My own perspective is that society has a choice between, on the one hand: (A) letting some designer put 5,000 hours of work into designing something intricate thing that grants people huge amounts of utility, it's a fanstatic achievement that costs you $0.27 in plastic to print at home and gives you real benefits - but they rae charging $4.99 on Steam for the privilege, while addressing some level of piracy; and (B) on the one hand, the status quo where you don't get the utility (let's value at it $80) from the $0.27 piece of plastic, because nobody has designed it for you.
It seems to me right now the status quo is (B). Obviously lots of great stuff could be made and 3d printed for pennies, that nobody has designed. Some guy designed a fully working tourbillon watch. (more like clock) Look at how he brazenly puts his name/logo on it http://hackaday.com/2016/01/11/3d-printed-tourbillon-clock/
Do you think he shouldn't have any level of copyright protection on these projects, if he wants it? Really?
I'm just kind of angry because you're showing a level of entitlement over something that doesn't even exist yet. people don't really get lots of benefit from 3d printing intricately designed works at home.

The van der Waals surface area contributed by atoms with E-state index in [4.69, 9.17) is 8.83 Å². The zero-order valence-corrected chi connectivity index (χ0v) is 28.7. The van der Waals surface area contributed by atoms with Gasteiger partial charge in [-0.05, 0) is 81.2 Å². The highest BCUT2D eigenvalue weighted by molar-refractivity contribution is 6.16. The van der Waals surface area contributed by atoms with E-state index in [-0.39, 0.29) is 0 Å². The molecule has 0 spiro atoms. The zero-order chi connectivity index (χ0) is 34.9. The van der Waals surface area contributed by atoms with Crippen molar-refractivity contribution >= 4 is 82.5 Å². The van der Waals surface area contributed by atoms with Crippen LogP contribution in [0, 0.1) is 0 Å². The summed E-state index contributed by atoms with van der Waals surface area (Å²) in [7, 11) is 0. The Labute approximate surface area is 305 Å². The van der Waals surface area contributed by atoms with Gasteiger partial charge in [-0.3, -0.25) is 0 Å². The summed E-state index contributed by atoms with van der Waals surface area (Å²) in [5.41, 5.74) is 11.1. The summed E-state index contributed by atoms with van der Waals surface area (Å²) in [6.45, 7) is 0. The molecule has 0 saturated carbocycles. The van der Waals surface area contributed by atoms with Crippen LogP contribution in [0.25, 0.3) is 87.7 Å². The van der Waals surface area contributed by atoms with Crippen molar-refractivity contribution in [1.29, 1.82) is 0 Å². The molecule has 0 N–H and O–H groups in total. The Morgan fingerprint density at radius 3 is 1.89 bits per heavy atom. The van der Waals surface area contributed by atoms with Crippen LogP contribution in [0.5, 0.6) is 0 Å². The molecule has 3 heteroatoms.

I realize you're shifting over to the technology side - what's your specific objection? And, is it a hypothetical? Or is this something that is actually happening?
Thanks for taking the time to respond to me. I just feel like you're arguing against a hypothetical that hasn't happened. It's like, you are creating a new non-existent debate just so you can be wrong about it. I realize this sounds extremely mean of me, but hopefully we can understand each other through this conversation. Thanks for your replies.
Consider the VCR as a historical example. It's illegal to use it to bootleg copyrighted movies, but legal to use it for your own materials. However, the copyright lobby tried to shut down VCR sales entirely, and this case made it all the way to the US Supreme Court before being decided in favor of VCRs.
I imagine some people are afraid that 3D printers might end up in a similar situation, perhaps with less favorable court rulings or legislators. Modern technology also opens up other options, such as requiring all 3D printers to include DRM technology.
I don't know how likely any of this is, but the worries don't seem completely out there.